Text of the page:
There’s a growing unionization movement among tech workers, and most of their employers aren’t taking it well. That makes Microsoft’s agreement on Monday to stay neutral in a forthcoming organizing drive at Activision Blizzard, a gaming company it’s acquiring, an apparent breakthrough in an industry that’s become notoriously hostile to labor organizing.
Amazon routinely fires employees engaged in union organizing, and last month it fired more than half a dozen senior managers overseeing the Staten Island warehouse that unionized in April, presumably as a warning to other managers too weak-willed to nip organizing efforts in the bud. With the first-ever union election at a U.S. Apple store scheduled to begin Wednesday in Towson, Maryland, Apple hired the union-busting law firm Littler Mendelson to squelch similar organizing efforts elsewhere. It’s the same story at Google, where contract workers in its Google Fiber subsidiary in Kansas City, Missouri, in March became the first to unionize under Google’s Alphabet Workers Union. “We do not believe that it is in the best interest of our employees to unionize at this time,” the national operations manager for the contractor, BDS Connected Solutions, advised workers before the election.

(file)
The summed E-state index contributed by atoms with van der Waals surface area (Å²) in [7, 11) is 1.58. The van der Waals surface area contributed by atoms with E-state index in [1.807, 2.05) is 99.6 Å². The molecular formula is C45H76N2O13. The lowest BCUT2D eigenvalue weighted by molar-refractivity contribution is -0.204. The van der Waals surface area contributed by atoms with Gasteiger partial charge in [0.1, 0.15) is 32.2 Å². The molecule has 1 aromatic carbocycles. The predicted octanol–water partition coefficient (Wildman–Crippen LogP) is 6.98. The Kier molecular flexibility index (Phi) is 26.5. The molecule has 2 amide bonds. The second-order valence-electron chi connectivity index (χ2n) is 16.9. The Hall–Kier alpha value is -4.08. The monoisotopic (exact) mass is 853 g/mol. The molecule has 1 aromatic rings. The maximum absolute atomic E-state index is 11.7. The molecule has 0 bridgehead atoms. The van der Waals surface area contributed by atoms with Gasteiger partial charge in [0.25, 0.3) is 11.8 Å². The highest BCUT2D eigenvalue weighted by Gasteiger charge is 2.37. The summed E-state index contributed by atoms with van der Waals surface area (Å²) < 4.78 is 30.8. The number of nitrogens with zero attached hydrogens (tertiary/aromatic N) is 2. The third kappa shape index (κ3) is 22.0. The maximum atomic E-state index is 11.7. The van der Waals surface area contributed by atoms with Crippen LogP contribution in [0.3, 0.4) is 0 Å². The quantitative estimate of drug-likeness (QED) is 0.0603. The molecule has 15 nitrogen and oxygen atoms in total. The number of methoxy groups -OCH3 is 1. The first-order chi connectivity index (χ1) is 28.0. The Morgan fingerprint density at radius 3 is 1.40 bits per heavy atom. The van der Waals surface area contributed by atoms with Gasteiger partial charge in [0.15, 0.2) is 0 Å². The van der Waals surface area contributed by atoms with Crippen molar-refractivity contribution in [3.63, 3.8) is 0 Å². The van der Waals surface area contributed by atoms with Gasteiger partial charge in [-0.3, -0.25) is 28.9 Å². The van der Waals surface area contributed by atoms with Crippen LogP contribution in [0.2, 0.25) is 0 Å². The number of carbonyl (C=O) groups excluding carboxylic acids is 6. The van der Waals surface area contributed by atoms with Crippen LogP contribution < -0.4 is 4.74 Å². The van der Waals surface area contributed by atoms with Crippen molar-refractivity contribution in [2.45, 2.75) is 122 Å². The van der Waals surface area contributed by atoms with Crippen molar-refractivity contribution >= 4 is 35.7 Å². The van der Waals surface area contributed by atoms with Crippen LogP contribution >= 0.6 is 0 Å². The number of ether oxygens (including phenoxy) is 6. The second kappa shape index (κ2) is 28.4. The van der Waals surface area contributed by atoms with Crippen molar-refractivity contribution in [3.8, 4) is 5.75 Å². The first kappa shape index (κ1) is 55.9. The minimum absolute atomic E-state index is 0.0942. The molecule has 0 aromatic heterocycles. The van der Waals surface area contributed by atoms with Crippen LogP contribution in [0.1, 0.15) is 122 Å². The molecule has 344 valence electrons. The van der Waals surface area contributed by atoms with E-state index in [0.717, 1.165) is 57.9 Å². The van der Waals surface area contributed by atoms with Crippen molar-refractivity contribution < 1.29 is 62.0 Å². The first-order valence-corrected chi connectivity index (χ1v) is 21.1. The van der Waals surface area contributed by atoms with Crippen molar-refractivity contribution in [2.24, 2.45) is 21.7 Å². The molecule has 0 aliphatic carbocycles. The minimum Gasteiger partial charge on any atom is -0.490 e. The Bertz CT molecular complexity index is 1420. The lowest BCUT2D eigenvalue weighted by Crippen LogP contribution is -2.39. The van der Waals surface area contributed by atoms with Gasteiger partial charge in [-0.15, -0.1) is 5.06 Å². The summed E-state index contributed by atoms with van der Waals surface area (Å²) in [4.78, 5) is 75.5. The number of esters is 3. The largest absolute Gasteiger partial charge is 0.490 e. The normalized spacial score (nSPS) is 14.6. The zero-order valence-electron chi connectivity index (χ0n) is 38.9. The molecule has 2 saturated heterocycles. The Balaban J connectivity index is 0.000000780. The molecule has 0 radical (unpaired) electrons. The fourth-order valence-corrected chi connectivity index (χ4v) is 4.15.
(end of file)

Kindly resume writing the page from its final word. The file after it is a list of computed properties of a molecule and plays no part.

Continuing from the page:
Microsoft’s neutrality agreement with the Communications Workers of America strikes a very different note about workers organizing at Activision Blizzard, which makes World of Warcraft and Call of Duty. Microsoft announced in January its intention to acquire the company for $68.7 billion. If approved by the Federal Trade Commission (the merger is currently under review), it will be the biggest-ever deal in the history of video games. In March, Democratic Senators Elizabeth Warren, Bernie Sanders, Cory Booker, and Sheldon Whitehouse wrote FTC Chair Lina Kahn expressing worry that, among other things, Microsoft’s acquisition could interfere with a unionization drive at the company, which Activision Blizzard’s management opposed actively.
Microsoft itself, the Democratic senators noted, has a less-than-stellar record on labor organizing:
In 2014, 38 of Microsoft’s temporary workers in quality assurance successfully formed a union, only to see the company eliminate all of their jobs two years later.
Despite a filing with the [National Labor Relations Board] alleging that the “mass termination constituted illegal retaliation for union activism,” Microsoft was largely able to crush the unionization attempt and successfully retaliate against the organizers.